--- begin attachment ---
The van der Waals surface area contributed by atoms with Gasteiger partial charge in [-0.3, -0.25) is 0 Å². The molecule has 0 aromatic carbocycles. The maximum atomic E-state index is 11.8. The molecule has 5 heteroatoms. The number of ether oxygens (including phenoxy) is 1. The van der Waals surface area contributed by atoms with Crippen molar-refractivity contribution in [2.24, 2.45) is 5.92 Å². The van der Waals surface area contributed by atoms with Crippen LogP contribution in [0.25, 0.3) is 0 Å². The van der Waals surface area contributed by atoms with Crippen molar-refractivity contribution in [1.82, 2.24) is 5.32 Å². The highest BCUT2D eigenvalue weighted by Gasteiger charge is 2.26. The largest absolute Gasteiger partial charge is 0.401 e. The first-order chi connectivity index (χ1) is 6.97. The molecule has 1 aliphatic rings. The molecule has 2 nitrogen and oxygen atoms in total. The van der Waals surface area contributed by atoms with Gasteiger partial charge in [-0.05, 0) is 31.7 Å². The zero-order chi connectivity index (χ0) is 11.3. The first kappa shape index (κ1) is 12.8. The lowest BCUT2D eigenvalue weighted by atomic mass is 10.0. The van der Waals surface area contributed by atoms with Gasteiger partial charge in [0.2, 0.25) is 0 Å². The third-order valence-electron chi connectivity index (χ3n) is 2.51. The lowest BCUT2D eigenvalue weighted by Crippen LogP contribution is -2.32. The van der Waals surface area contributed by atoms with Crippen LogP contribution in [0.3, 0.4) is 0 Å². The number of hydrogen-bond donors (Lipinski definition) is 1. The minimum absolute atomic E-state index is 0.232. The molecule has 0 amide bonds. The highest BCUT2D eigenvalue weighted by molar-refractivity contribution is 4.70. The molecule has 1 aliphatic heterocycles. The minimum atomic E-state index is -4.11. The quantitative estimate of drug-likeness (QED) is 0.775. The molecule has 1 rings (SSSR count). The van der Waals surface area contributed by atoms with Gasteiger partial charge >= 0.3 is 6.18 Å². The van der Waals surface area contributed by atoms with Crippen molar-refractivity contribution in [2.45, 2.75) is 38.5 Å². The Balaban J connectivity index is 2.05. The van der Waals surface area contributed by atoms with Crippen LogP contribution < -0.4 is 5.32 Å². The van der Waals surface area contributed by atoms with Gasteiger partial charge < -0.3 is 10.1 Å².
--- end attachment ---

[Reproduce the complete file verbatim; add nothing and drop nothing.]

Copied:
The van der Waals surface area contributed by atoms with Gasteiger partial charge in [-0.3, -0.25) is 0 Å². The molecule has 0 aromatic carbocycles. The maximum atomic E-state index is 11.8. The molecule has 5 heteroatoms. The number of ether oxygens (including phenoxy) is 1. The van der Waals surface area contributed by atoms with Crippen molar-refractivity contribution in [2.24, 2.45) is 5.92 Å². The van der Waals surface area contributed by atoms with Crippen LogP contribution in [0.25, 0.3) is 0 Å². The van der Waals surface area contributed by atoms with Crippen molar-refractivity contribution in [1.82, 2.24) is 5.32 Å². The highest BCUT2D eigenvalue weighted by Gasteiger charge is 2.26. The largest absolute Gasteiger partial charge is 0.401 e. The first-order chi connectivity index (χ1) is 6.97. The molecule has 1 aliphatic rings. The molecule has 2 nitrogen and oxygen atoms in total. The van der Waals surface area contributed by atoms with Gasteiger partial charge in [-0.05, 0) is 31.7 Å². The zero-order chi connectivity index (χ0) is 11.3. The first kappa shape index (κ1) is 12.8. The lowest BCUT2D eigenvalue weighted by atomic mass is 10.0. The van der Waals surface area contributed by atoms with Gasteiger partial charge in [0.2, 0.25) is 0 Å². The third-order valence-electron chi connectivity index (χ3n) is 2.51. The lowest BCUT2D eigenvalue weighted by Crippen LogP contribution is -2.32. The van der Waals surface area contributed by atoms with Crippen LogP contribution in [0.3, 0.4) is 0 Å². The number of hydrogen-bond donors (Lipinski definition) is 1. The minimum absolute atomic E-state index is 0.232. The molecule has 0 amide bonds. The highest BCUT2D eigenvalue weighted by molar-refractivity contribution is 4.70. The molecule has 1 aliphatic heterocycles. The minimum atomic E-state index is -4.11. The quantitative estimate of drug-likeness (QED) is 0.775. The molecule has 1 rings (SSSR count). The van der Waals surface area contributed by atoms with Gasteiger partial charge >= 0.3 is 6.18 Å². The van der Waals surface area contributed by atoms with Crippen molar-refractivity contribution in [2.45, 2.75) is 38.5 Å². The Balaban J connectivity index is 2.05. The van der Waals surface area contributed by atoms with Crippen LogP contribution < -0.4 is 5.32 Å². The van der Waals surface area contributed by atoms with Gasteiger partial charge < -0.3 is 10.1 Å².